The effectiveness of negative feedback from supervisors: cognitive and affective perspectives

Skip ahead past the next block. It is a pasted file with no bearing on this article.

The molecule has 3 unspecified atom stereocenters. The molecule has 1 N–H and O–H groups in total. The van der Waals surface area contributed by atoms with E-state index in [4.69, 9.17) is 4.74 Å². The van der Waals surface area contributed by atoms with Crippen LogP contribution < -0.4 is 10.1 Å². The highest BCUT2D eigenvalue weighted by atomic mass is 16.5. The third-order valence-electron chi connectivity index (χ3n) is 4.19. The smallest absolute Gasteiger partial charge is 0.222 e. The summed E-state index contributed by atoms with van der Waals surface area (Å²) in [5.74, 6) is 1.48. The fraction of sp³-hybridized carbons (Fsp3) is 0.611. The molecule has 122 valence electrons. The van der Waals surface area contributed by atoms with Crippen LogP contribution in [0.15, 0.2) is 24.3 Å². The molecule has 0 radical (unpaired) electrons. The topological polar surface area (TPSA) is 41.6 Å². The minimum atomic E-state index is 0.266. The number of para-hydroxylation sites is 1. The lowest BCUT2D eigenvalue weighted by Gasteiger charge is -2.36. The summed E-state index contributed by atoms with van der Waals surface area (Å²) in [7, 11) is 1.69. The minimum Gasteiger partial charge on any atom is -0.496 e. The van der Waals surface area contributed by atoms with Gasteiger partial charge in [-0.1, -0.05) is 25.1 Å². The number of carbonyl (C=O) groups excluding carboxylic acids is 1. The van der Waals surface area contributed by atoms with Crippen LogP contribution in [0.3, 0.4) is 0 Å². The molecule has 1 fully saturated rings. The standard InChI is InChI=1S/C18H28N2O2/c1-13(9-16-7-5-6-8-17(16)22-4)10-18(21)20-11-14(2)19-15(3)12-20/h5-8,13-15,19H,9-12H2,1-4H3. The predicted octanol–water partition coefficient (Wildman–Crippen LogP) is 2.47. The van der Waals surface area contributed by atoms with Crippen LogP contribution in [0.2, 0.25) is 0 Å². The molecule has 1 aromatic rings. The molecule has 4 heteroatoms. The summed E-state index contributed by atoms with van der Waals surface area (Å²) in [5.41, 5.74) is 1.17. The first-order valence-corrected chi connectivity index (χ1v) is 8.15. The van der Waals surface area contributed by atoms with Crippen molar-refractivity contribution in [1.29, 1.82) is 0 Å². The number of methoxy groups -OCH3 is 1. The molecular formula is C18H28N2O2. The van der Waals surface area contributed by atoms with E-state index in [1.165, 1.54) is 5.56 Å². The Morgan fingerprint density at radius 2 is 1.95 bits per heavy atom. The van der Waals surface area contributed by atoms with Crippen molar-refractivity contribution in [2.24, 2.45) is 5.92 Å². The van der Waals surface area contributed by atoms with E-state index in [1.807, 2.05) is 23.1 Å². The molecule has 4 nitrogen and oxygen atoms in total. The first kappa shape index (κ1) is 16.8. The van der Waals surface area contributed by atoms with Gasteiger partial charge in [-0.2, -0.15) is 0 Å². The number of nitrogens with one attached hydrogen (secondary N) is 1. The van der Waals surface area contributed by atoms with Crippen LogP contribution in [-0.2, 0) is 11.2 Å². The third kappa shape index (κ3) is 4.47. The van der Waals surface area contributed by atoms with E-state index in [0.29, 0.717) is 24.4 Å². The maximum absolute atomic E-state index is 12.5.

Negative feedback has been a conundrum for a long time. Despite the necessity of negative feedback to correct behavior and improve performance, accumulating research on the effectiveness of negative feedback demonstrates unclear and contradictory findings. To address this gap, this thesis primarily aims to investigate how negative feedback impacts on employees' work attitudes and behaviors. Guided by the framework of the cognitive-affective processing system (CAPS), three empirical studies examine the cognitive process, the affective process, and the two processes jointly. The studies explore the boundary conditions to elaborate when these processes are more likely or less likely to occur. As a whole, the thesis contributes to a more complete and nuanced understanding of the precise nature of negative feedback. The primary objective of Study 1 was to examine the role of employees' cognitive interpretations (i.e., feedback motive attributions) in transmitting the effects of negative feedback on their motivation to learn. We proposed that supervisor negative feedback and employee core self-evaluation (CSE) are interactively related to the attribution of feedback. We tested our hypotheses using three-wave, time-lagged survey data from a general sample of 370 employees in the United States and a contextual sample of 302 hospital nurses in China. The results suggest that supervisor negative feedback has a stronger relationship with external attribution when CSE is higher, and a stronger relationship with internal attribution when CSE is lower. External and internal attributions respectively enhance and impair employee motivation to learn. Study 2 drew upon affective events theory to further validate the affective process of negative feedback. We proposed a model where, at the within-person level, negative feedback from supervisors on a day-to-day basis leads to employees' feeling shame, which has further associations with emotional exhaustion and performance. We used twice-daily diary data from 119 full-time employees across five consecutive working days to test the hypotheses. The results suggest that shame increases an employee's emotional exhaustion at the end of that workday, while improving their next-day in-role and extra-role performance. Further, individual-level leader-member exchange (LMX) moderates the relationship between negative feedback and shame, with the relationship being stronger when there is high LMX. Finally, Study 3 developed a dual-pathway model combining cognitive and affective perspectives to examine the effects of supervisor negative feedback. We collected data from 220 employees of a Chinese manufacturing enterprise at two time points. The results suggest that organization-based self-esteem mediates the negative effects of supervisor negative feedback on employees' feedback-seeking behavior, while frustration mediates its positive effect on feedback-avoiding behavior. Leader-member exchange weakens the negative effects of supervisor negative feedback on employees' organization-based self-esteem, while strengthening the positive relationship between supervisor negative feedback and frustration. Considered as a whole, by focusing on cognitive and affective processes the thesis contributes to a deeper understanding of the effectiveness of negative feedback. The findings further disentangle the current limited and inconsistent understanding of negative feedback effectiveness. Theoretical and practical implications and directions for future research are provided.